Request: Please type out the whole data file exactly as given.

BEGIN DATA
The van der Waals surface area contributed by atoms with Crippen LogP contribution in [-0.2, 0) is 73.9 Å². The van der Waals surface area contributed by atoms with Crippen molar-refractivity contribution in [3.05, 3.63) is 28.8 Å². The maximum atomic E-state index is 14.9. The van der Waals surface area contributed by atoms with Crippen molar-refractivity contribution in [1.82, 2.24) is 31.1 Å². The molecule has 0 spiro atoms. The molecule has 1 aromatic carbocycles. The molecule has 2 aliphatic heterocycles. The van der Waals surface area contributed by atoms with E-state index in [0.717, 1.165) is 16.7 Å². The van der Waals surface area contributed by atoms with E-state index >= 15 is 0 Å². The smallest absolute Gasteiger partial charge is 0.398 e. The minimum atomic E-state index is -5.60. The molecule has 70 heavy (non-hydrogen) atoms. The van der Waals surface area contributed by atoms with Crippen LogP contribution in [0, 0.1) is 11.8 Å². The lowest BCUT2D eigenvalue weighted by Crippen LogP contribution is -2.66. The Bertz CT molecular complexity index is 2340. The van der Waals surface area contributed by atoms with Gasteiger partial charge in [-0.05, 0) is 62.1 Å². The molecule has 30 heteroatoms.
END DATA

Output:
The van der Waals surface area contributed by atoms with Crippen LogP contribution in [-0.2, 0) is 73.9 Å². The van der Waals surface area contributed by atoms with Crippen molar-refractivity contribution in [3.05, 3.63) is 28.8 Å². The maximum atomic E-state index is 14.9. The van der Waals surface area contributed by atoms with Crippen molar-refractivity contribution in [1.82, 2.24) is 31.1 Å². The molecule has 0 spiro atoms. The molecule has 1 aromatic carbocycles. The molecule has 2 aliphatic heterocycles. The van der Waals surface area contributed by atoms with E-state index in [0.717, 1.165) is 16.7 Å². The van der Waals surface area contributed by atoms with E-state index >= 15 is 0 Å². The smallest absolute Gasteiger partial charge is 0.398 e. The minimum atomic E-state index is -5.60. The molecule has 70 heavy (non-hydrogen) atoms. The van der Waals surface area contributed by atoms with Crippen LogP contribution in [0, 0.1) is 11.8 Å². The lowest BCUT2D eigenvalue weighted by Crippen LogP contribution is -2.66. The Bertz CT molecular complexity index is 2340. The van der Waals surface area contributed by atoms with Gasteiger partial charge in [-0.05, 0) is 62.1 Å². The molecule has 30 heteroatoms.